With its scenic coastline extending around the Baja Peninsula, western Mexico consists of three states and a petite grouping of islands. An experience on Mexico's Gold Coast may include lounging on the beach, kayaking a sandbar, exploring Mayan ruins or dancing in trendy nightclubs. Mazatlan offers a more traditional cultural experience, while Puerto Vallarta and Cabo San Lucas are especially accommodating to cruisers looking to shop or head to local restaurant and bars.
Cruises to the Mexican Riviera
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Top Mexican Riviera Cruise Itineraries
Carnival Imagination4 Day Baja Mexico ItineraryLos Angeles, Catalina Island , Ensenada, Los AngelesNow
Carnival Inspiration3 Day Baja MexicoLos Angeles, Ensenada, Los AngelesNow
Carnival Inspiration4 Day Baja Mexico ItineraryLos Angeles, Catalina Island , Ensenada, Los AngelesNow
Disney Wonder3 Night Baja Cruise from San DiegoSan Diego, Ensenada, San DiegoNow
Grand Princess10 Night Mexico CruiseSan Francisco, Puerto Vallarta, Manzanillo, Mazatlan, Cabo San Lucas, San FranciscoNow
Popular Mexican Riviera Content
An exciting Princess Love Boat cruise aboard the current Pacific Princess celebrated the cruise line's 50th anniversary by making another run of the lines' inaugural itinerary to the Mexican Riviera. The ship set a course for adventure with the help of the six main "The Love Boat" TV show stars,
It's one of the most common cruising questions: When is the best time to cruise Alaska, Australia, the Caribbean, Canada/New England, Hawaii, Europe or the South Pacific? The answer depends on many variables. Fall foliage enthusiasts, for instance, will find September and October the best time to take that Canada/New England cruise, whereas water sports-lovers (and families) much prefer to sail the region in the summer when school is out and temperatures are warmer for swimming. The best time to cruise to Alaska will vary depending on your preferences for viewing wildlife, fishing, bargain-shopping, sunshine, warm weather and catching the northern lights. For most cruise regions, there are periods of peak demand (high season), moderate demand (shoulder season) and low demand (low season), which is usually the cheapest time to cruise. High season is typically a mix of when the weather is best and popular travel periods (such as summer and school holidays). However, the best time to cruise weather-wise is usually not the cheapest time to cruise. The cheapest time to cruise is when most travelers don't want to go because of chillier temperatures or inopportune timing (too close to holidays, the start of school, etc.). But the lure of cheap fares and uncrowded ports might make you change your mind about what you consider the best time to cruise. As you plan your next cruise, you'll want to take into consideration the best and cheapest times to cruise and see what jibes with your vacation schedule. Here's a when-to-cruise guide for popular destinations.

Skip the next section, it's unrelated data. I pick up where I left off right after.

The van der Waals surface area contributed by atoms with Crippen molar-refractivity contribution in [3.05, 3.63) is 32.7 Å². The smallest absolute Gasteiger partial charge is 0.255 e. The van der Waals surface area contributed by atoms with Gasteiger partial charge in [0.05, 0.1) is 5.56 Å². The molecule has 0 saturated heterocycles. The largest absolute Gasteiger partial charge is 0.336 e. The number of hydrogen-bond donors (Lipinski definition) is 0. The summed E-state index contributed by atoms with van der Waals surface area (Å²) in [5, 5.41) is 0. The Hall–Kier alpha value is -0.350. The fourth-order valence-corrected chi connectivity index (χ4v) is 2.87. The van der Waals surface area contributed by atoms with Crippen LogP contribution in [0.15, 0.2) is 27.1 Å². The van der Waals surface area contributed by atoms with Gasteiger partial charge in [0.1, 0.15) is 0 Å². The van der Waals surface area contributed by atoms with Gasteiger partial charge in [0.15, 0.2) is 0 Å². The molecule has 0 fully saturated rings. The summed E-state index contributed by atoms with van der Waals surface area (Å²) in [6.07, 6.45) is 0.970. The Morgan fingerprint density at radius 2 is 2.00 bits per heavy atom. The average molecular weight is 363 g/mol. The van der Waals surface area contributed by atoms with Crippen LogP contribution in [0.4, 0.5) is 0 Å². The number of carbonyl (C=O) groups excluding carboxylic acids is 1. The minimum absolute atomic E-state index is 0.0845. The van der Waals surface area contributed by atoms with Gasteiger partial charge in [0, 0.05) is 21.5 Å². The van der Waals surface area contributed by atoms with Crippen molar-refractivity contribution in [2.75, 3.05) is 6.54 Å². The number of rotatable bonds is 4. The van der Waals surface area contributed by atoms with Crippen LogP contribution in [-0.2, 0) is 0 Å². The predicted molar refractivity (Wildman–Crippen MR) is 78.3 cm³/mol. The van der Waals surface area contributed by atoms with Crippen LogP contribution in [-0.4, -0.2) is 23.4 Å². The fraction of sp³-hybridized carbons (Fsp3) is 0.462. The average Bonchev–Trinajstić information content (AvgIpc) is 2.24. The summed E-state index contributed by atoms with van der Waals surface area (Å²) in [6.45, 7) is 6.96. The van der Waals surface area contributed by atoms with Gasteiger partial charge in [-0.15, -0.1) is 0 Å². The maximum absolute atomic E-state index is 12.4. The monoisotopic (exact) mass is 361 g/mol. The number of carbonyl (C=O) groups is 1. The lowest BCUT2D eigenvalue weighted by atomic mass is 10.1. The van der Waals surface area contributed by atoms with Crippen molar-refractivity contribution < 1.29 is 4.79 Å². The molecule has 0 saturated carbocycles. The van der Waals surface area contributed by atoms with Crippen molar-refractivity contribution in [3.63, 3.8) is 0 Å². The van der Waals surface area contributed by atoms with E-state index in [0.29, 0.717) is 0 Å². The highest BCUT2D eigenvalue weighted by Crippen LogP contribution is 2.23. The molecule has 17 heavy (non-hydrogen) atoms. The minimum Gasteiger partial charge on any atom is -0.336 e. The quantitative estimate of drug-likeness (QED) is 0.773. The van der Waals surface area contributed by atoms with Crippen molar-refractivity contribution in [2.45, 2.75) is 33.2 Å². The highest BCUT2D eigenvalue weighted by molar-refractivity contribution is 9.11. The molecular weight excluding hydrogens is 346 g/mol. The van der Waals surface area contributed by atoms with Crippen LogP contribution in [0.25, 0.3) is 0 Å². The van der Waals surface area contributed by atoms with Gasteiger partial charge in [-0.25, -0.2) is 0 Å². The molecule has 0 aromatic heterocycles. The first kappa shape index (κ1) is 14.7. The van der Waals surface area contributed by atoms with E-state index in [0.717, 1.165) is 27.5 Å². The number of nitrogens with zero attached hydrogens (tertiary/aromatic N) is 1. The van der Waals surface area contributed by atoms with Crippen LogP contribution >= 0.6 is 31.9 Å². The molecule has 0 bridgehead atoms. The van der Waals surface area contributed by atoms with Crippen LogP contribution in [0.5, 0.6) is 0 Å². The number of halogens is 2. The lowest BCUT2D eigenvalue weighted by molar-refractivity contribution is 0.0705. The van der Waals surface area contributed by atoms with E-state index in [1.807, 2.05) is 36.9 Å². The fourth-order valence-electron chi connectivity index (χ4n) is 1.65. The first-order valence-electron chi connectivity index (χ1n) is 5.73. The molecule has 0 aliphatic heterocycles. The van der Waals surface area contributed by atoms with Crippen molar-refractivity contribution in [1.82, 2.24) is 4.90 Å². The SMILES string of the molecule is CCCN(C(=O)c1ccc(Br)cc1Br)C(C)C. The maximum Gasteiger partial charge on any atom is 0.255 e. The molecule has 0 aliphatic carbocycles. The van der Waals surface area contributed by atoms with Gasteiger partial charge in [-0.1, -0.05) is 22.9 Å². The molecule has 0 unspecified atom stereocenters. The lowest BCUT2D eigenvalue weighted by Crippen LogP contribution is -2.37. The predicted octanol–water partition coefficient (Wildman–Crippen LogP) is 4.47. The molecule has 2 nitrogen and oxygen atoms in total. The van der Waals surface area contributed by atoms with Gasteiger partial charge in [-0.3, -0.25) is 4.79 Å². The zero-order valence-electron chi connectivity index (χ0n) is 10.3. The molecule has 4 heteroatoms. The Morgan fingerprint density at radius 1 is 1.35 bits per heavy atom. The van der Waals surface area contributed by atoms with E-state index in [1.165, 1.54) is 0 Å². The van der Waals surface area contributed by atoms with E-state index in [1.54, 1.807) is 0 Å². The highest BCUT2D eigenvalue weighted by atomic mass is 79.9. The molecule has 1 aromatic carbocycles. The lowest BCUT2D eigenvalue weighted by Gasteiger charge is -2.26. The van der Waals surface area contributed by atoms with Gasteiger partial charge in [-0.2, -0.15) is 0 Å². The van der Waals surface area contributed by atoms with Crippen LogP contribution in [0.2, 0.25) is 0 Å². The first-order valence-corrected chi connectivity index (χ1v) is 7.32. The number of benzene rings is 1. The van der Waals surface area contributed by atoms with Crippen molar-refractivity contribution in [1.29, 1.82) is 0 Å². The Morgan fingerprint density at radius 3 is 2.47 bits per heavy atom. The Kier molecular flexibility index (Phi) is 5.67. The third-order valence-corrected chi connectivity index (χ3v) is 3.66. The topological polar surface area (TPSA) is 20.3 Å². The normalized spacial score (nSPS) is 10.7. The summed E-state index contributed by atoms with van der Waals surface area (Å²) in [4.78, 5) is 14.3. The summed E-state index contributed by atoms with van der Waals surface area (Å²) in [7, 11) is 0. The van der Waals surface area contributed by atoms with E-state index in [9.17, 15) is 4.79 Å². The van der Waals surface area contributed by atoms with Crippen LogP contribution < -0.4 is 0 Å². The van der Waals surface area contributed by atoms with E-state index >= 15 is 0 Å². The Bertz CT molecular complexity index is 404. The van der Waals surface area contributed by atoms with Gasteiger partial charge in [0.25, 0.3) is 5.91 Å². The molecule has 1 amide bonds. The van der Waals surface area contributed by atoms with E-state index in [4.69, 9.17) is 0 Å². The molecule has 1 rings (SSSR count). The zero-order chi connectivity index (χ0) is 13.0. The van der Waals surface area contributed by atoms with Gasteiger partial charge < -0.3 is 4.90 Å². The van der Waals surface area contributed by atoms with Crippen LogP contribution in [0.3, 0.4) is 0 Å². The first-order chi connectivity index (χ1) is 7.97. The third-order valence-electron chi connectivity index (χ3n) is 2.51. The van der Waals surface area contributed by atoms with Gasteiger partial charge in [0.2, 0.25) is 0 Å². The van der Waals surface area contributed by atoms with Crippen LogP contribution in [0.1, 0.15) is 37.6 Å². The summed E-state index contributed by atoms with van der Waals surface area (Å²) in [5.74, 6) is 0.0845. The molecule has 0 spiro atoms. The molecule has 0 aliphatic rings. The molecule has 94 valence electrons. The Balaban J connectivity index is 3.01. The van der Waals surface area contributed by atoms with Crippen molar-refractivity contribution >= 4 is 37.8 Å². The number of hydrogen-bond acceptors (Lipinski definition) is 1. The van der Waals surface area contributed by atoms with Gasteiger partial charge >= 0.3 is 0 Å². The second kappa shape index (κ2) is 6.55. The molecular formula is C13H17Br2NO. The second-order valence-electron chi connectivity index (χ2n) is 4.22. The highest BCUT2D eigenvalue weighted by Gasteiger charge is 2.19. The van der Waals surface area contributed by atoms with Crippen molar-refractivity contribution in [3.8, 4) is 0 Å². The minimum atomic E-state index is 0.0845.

Budgets can get tight at times, but that doesn't mean you have to ditch your vacation plans all together. If taking a cruise this year involves penny pinching, why not consider a cruise on a line known more for value than for the latest splashy features? Unlike the airline industry with its low-cost carriers (think Spirit Airlines, Ryanair or even Southwest), not many cruise lines would be considered budget (though some older ships on well-established, contemporary cruise lines, like Carnival, Royal Caribbean and Norwegian Cruise Line, could fall into this category). So, to help in your search for cruise deals, we've come up with three categories for penny pinchers -- budget cruise lines, budget itineraries and budget seasons. You don't necessarily need to sail with a dedicated budget cruise line to find rock-bottom rates, but you need to know which itineraries and cruising seasons traditionally have the lowest prices. With savvy strategies, you can even find extremely affordable sailings on more upscale cruise lines, as well as the mainstream ships. So stop moping and start shopping -- there are plenty of affordable cruise vacations if you know where to look.
You've decided you want a vacation, but there's a problem -- you don't have a passport. Maybe you've never had the time, money or desire to travel abroad previously, or perhaps your old passport has expired. Whatever the reason, you still have choices. One option is to take a closed-loop cruise -- a round-trip sailing that leaves from and returns to the same U.S. port. For that, you need only a birth certificate and a driver's license (or other acceptable, government-issued photo ID). You can't cruise just anywhere on a closed-loop sailing, but the choices are more interesting than you might expect. Below, we've compiled a list of seven places to visit without a passport, from scenic Alaska to the beachy Caribbean.
You don't have to look far in Mexico to see traces of ancient civilizations, the bloody struggle of independence from Spain, invasions, dictatorships and revolution. The result of that turbulent past is a many-layered culture and a proud people who live in a vast country -- one that's larger than Germany, France, Italy and England combined. Mexico's coast along the Sea of Cortez and Pacific Ocean -- commonly called the Mexican Riviera by the cruise lines that sail its waters -- showcases much of that history. There are archeological ruins, centuries-old stone churches and charming colonial-era towns that are picture-perfect with stately main squares, whitewashed buildings with red-tiled roofs, bustling markets and a vibrant cultural life. We've selected the top places, from north to south, along the Mexican Riviera that provide glimpses into the rich history of Mexico.